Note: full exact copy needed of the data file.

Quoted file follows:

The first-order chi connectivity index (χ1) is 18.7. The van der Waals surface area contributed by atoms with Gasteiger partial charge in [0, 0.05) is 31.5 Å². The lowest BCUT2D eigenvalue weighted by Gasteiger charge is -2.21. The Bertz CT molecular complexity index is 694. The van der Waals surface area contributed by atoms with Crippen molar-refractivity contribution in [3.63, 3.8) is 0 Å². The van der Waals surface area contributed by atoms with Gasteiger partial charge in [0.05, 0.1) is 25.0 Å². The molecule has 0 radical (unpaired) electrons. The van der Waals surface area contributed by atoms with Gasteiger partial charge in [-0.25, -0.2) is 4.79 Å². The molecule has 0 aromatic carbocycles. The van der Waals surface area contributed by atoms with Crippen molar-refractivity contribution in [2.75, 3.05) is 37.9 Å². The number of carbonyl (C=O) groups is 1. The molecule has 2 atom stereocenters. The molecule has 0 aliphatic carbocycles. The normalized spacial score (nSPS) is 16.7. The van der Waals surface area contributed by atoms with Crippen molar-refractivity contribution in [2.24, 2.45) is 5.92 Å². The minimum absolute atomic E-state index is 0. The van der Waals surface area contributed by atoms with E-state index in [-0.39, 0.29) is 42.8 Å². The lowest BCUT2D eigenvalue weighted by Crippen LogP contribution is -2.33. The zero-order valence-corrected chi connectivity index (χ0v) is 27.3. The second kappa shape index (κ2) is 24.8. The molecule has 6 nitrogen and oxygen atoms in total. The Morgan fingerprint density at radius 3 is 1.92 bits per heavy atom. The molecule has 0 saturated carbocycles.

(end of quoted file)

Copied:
The first-order chi connectivity index (χ1) is 18.7. The van der Waals surface area contributed by atoms with Gasteiger partial charge in [0, 0.05) is 31.5 Å². The lowest BCUT2D eigenvalue weighted by Gasteiger charge is -2.21. The Bertz CT molecular complexity index is 694. The van der Waals surface area contributed by atoms with Crippen molar-refractivity contribution in [3.63, 3.8) is 0 Å². The van der Waals surface area contributed by atoms with Gasteiger partial charge in [0.05, 0.1) is 25.0 Å². The molecule has 0 radical (unpaired) electrons. The van der Waals surface area contributed by atoms with Gasteiger partial charge in [-0.25, -0.2) is 4.79 Å². The molecule has 0 aromatic carbocycles. The van der Waals surface area contributed by atoms with Crippen molar-refractivity contribution in [2.75, 3.05) is 37.9 Å². The number of carbonyl (C=O) groups is 1. The molecule has 2 atom stereocenters. The molecule has 0 aliphatic carbocycles. The normalized spacial score (nSPS) is 16.7. The van der Waals surface area contributed by atoms with Crippen molar-refractivity contribution in [2.24, 2.45) is 5.92 Å². The minimum absolute atomic E-state index is 0. The van der Waals surface area contributed by atoms with E-state index in [-0.39, 0.29) is 42.8 Å². The lowest BCUT2D eigenvalue weighted by Crippen LogP contribution is -2.33. The zero-order valence-corrected chi connectivity index (χ0v) is 27.3. The second kappa shape index (κ2) is 24.8. The molecule has 6 nitrogen and oxygen atoms in total. The Morgan fingerprint density at radius 3 is 1.92 bits per heavy atom. The molecule has 0 saturated carbocycles.